Saturday, December 07, 2013

CIA’s Global Shadow War : Hiring Private Mercenaries And Former Guantanamo Inmates

U.S. tax dollars at work for the good of mankind

GLOBAL RESEARCH
By Pratap Chatterjee
12/05/2013

Hollywood Without the Happy Ending or call it the Jason Bourne strategy.


Think of it as the U.S. Central Intelligence Agency’s (CIA) plunge into Hollywood — or into the absurd. As recent revelations have made clear, that Agency’s moves couldn’t be have been more far-fetched or more real. In its post-9/11 global shadow war, it has employed both private contractors and some of the world’s most notorious prisoners in ways that leave the latest episode of the Bourne films in the dust: hired gunmen trained to kill as well as former inmates who cashed in on the notoriety of having worn an orange jumpsuit in the world’s most infamous jail.



The first group of undercover agents were recruited by private companies from the Army Special Forces and the Navy SEALs and then repurposed to the CIA at handsome salaries averaging around $140,000 a year; the second crew was recruited from the prison cells at Guantanamo Bay and paid out of a secret multimillion dollar slush fund called “the Pledge.”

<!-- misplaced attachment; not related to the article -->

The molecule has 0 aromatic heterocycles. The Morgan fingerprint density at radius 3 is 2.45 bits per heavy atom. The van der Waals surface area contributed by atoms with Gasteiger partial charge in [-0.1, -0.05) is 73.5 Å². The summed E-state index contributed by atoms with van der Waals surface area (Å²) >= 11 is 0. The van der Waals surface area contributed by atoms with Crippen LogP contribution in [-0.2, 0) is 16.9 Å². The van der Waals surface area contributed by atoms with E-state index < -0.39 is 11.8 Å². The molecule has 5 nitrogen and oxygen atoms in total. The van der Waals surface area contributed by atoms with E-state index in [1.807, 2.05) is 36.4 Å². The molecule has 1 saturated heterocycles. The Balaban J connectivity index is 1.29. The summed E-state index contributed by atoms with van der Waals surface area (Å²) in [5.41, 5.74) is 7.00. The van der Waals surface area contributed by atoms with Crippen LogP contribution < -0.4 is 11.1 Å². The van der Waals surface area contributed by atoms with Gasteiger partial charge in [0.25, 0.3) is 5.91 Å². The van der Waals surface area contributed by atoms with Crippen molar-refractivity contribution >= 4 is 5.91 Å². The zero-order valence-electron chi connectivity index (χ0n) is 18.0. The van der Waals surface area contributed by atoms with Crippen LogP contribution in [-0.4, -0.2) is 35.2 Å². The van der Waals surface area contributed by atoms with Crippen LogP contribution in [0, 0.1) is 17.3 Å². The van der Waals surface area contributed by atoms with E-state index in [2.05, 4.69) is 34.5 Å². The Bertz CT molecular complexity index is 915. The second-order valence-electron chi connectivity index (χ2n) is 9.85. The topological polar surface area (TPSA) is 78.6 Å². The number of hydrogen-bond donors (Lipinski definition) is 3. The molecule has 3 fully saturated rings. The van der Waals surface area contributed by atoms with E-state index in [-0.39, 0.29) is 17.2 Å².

"NOW are you ready to sign on to the Pledge?"
Last month, the Associated Press revealed that the CIA had selected a few dozen men from among the hundreds of terror suspects being held at Guantanamo and trained them to be double agents at a cluster of eight cottages in a program dubbed “Penny Lane.” (Yes, indeed, the name was taken from the Beatles song, as was “Strawberry Fields,” a Guantanamo program that involved torturing “high-value” detainees.) These men were then returned to what the Bush administration liked to call the “global battlefield,” where their mission was to befriend members of al-Qaeda and supply targeting information for the Agency’s drone assassination program.

Such a secret double-agent program, while colorful and remarkably unsuccessful, should have surprised no one. After all, plea bargaining or persuading criminals to snitch on their associates — a tactic frowned upon by international legal experts – is widely used in the U.S. police and legal system. Over the last year or so, however, a trickle of information about the other secret program has come to light and it opens an astonishing new window into the privatization of U.S. intelligence.

Hollywood in Langley